The government organization, Statistics Canada, has released census data this week showing that approximately two-thirds of Canada's population growth is currently accounted for by immigration.
In the last several years, Canada has recognized that it does not have a high enough birth rate to sustain its population and thus support its growing economy. The federal government and the provincial governments have been engaged in strong efforts to attract immigrants, especially skilled immigrants, from around the year to prevent the situation from becoming a crisis.
During 2006, international migration accounted for almost 70% of second-quarter population growth compared to 52% growth as typical during the second quarters of the 1990s.
Among the G-8 countries in the most recent report, only the United States, at 5.0%, approached Canada's growth of 5.4%. France and Italy each grew 3.1%, the United Kingdom 1.9%, while growth for Japan and Germany was nearly zero. Russia's population shrank by 2.4%.
Germany and Japan have recently realized their own potential crises as their aging populations are not producing enough new workers to sustain persons retiring from their work forces. This same trend is being faced by a number of westernized nations such as Australia and New Zealand, in addition to the others already mentioned.
Increasingly, worldwide there is intense competition for young, educated and skilled workers to come into established economies. Canada was one of the first countries to aggressively open its immigration system as wide as possible to attract immigrants.
With some of the most liberal immigration policies in the world and strong, state-sponsored programs to help businesses and immigrants, Canada is taking a strong lead in competition. The second largest country in the world, it only has a total population of just about 33 million.
The country has an economy that is picking up steadily as it begins to develop its extensive natural resources. To prevent the economy from stagnating, workers are needed immediately across a very wide range of professions. Currently, Ontario, Alberta, Quebec and British Columbia are the provinces that have been attracting the largest numbers of inward migration for the past several years.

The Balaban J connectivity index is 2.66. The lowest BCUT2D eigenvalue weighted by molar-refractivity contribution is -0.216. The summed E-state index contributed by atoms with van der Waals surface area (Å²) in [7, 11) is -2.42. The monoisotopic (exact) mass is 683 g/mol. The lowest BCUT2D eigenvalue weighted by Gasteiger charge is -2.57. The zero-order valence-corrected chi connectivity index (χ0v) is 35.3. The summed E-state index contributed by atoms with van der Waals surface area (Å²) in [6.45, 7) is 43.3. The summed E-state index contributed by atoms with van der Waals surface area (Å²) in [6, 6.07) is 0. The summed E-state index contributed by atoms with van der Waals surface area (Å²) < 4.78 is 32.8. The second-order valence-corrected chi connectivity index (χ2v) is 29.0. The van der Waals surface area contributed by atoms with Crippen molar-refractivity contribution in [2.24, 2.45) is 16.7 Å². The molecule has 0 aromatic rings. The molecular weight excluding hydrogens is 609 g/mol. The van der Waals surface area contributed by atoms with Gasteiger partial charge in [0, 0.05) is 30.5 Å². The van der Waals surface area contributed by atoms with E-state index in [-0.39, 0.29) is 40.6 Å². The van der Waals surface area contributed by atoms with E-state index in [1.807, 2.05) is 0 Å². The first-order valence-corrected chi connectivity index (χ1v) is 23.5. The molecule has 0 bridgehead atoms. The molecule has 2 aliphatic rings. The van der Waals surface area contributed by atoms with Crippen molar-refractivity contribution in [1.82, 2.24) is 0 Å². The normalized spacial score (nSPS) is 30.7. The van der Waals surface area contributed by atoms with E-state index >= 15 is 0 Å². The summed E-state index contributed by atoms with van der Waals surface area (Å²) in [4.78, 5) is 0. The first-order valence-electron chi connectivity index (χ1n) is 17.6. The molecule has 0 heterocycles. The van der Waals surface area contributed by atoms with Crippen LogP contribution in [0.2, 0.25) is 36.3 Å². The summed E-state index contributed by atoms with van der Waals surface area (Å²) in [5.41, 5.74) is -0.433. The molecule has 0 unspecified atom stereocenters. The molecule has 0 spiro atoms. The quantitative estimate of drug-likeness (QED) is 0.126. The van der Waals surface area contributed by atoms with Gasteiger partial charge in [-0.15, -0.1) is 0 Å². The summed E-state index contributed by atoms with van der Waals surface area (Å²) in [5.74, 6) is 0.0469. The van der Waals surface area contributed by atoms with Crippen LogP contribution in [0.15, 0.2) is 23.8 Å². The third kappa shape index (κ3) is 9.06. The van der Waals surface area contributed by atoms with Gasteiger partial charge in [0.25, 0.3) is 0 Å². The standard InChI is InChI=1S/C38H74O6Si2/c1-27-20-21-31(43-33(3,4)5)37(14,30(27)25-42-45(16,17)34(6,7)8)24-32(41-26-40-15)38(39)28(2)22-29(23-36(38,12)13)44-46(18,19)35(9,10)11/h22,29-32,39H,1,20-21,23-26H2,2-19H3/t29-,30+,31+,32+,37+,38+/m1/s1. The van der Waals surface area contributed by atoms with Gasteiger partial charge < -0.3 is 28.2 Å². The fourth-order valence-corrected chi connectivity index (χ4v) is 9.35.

It is being predicted that immigration will increasingly account for population growth in Canada. With a current birth rate of only 1.5 children per woman, the country is in danger of a negative growth rate without a large inflow of immigrants. 2.1 births per woman is considered a zero-growth population rate.
About 1.2 million new immigrants accounted for most of Canada's growth over the last five years, much more the addition of 400,000 native-born citizens. From 2004 until 2005, just over 310,000 immigrants entered Canada, and from 2005 until 2006 nearly 324,000 immigrants came in. The upward trend is expected to continue when final numbers are published later this year for 2006 to 2007.
"We have not strategically thought through how we should manage our largest single source of population for net growth," Michael Bloom, a vice president with the Conference Board of Canada, told The Canadian Press.
The country's shift toward immigration as the only source of growth is still more than 20 away, and will happen until after 2030, when the peak of the baby boomers born in the 1950s and early 1960s reach the end of their lives.
"You're going to see an increase in the number of deaths in Canada, and the number of deaths will exceed the number of births - so natural increase will become negative," said Martel. "The only factor of growth will then be immigration."
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